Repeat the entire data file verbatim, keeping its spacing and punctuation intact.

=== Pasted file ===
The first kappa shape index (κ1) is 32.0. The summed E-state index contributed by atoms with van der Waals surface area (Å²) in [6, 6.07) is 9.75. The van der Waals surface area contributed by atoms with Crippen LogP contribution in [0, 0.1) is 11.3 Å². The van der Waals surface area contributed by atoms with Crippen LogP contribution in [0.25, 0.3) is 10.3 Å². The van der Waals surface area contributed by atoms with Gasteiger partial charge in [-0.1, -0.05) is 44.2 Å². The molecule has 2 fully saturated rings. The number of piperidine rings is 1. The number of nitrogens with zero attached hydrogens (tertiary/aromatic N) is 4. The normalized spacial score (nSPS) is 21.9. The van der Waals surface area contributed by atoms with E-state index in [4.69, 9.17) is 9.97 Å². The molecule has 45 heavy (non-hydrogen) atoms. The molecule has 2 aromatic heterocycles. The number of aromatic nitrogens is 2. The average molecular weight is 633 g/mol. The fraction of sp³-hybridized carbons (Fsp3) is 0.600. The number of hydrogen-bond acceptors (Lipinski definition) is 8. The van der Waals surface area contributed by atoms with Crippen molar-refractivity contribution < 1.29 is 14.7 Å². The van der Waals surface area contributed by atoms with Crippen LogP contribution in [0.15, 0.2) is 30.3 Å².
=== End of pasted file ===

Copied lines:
The first kappa shape index (κ1) is 32.0. The summed E-state index contributed by atoms with van der Waals surface area (Å²) in [6, 6.07) is 9.75. The van der Waals surface area contributed by atoms with Crippen LogP contribution in [0, 0.1) is 11.3 Å². The van der Waals surface area contributed by atoms with Crippen LogP contribution in [0.25, 0.3) is 10.3 Å². The van der Waals surface area contributed by atoms with Gasteiger partial charge in [-0.1, -0.05) is 44.2 Å². The molecule has 2 fully saturated rings. The number of piperidine rings is 1. The number of nitrogens with zero attached hydrogens (tertiary/aromatic N) is 4. The normalized spacial score (nSPS) is 21.9. The van der Waals surface area contributed by atoms with E-state index in [4.69, 9.17) is 9.97 Å². The molecule has 45 heavy (non-hydrogen) atoms. The molecule has 2 aromatic heterocycles. The number of aromatic nitrogens is 2. The average molecular weight is 633 g/mol. The fraction of sp³-hybridized carbons (Fsp3) is 0.600. The number of hydrogen-bond acceptors (Lipinski definition) is 8. The van der Waals surface area contributed by atoms with Crippen molar-refractivity contribution < 1.29 is 14.7 Å². The van der Waals surface area contributed by atoms with Crippen LogP contribution in [0.15, 0.2) is 30.3 Å².